Each of artist Nancy Schmitt’s pieces has a story.
“I get into the studio and make something that’s based on something that I see or feel,” explained Schmitt, of Westminster. “ There’s always a story behind the piece.”
Schmitt creates two and three-dimensional felt artwork from sheep’s wool. She adds heat, agitation, and moisture to tangle fibers and create permanent fabrics which she then forms like clay.
“You really have to understand the properties of the water, the soap, and fiber you’re using,” Schmitt said.
Schmitt is featured at Gallery 99 and owner Lou Chang said Schmitt “paints with fiber.”
“We’re thrilled to have her work on display and we’re always interested to see what creation she comes up with next,” Chang said. “Her work has a very earthy, natural, organic feel with delicious colors. The texture is interesting with the combination of the fiber and the beading and you just keep looking at it.”
Friend Jean Smith said she is typically awestruck by Schmitt’s work.
“I just want to get up close and touch it,” Smith said. “I want to figure out how she did it. It’s so much more complicated than what you see on the surface.”
Carroll Arts Center visual arts coordinator Susan Williamson described Schmitt’s work as “incredible.”
“I’m very taken by her technique and how it’s so different,” Williamson said. “The works are exquisite in any way you look at them. They’re masterfully created.”
Schmitt was one of seven children and said she must have shown artistic skills as a child because she was the one who always received art supplies. She attended Mount de Chantal Visitation Academy, a private girls’ boarding school, and chose to major in art. She also majored in fine art at Trenton State College.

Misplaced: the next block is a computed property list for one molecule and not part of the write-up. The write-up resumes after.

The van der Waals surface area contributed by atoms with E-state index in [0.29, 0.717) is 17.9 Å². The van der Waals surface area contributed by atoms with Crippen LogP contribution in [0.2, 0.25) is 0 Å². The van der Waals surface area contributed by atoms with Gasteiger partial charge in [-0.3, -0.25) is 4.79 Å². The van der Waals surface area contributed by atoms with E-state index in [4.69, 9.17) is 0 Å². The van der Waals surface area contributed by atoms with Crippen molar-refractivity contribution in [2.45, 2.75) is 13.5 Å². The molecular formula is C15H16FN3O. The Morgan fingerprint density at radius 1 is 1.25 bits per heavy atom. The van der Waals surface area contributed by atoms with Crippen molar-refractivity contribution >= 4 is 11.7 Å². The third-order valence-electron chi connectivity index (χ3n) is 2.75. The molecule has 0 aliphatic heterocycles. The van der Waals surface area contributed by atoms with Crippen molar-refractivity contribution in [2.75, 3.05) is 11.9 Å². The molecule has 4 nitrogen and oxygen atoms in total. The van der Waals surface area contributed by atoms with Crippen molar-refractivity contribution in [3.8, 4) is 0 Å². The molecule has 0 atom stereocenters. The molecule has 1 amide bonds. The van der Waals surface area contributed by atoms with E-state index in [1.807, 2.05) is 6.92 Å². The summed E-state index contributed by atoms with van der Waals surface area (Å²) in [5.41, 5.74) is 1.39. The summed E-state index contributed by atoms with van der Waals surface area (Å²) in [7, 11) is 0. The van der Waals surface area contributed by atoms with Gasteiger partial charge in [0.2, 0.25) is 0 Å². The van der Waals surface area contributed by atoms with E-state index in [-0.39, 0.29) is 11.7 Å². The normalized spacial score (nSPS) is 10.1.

“It came naturally to me,” she said. “I was always making, inventing. I always felt like art was the bigger piece of me. It’s what makes me breathe every single day.”
Schmitt’s own realities truly come through in her art. A recent fish sculpture was conceived while riding the metro back and forth to work.
“You become keenly aware of what you have and what other people don’t have,” she said. “On each scale of the fish there’s a letter or a design and it reads ‘It is foolish that the fish in the water is thirsty. It is what we do not see that is most abundant inside our own house.’ For me, it spoke to how grateful I am to all that I have and all the opportunities I’ve had in my life.”
Schmitt’s piece entitled “Disintegration” was inspired by her father’s recent passing. Her father was a veterinarian and a powerful figure in her life. For the piece, she used brown, black, and beige as well as her father’s medical supplies including suture material to “kind of give that idea of holding things together.”
She also celebrates the bright spots in life. A piece called “Water Effects” reflects on a vacation to Cape Cod.
“It was a relaxing vacation where we were completely cut off from technology,” she said. “We were totally off the grid and it was like pushing the reset button.”
Schmitt said she’s never desired to make a living selling art but she does do commission work and puts pieces up in some galleries.
“When your art sells, that’s validation,” she said. “You know people worked hard to earn that money and when they spend it on something that you’ve created, that’s the highest compliment to me.”
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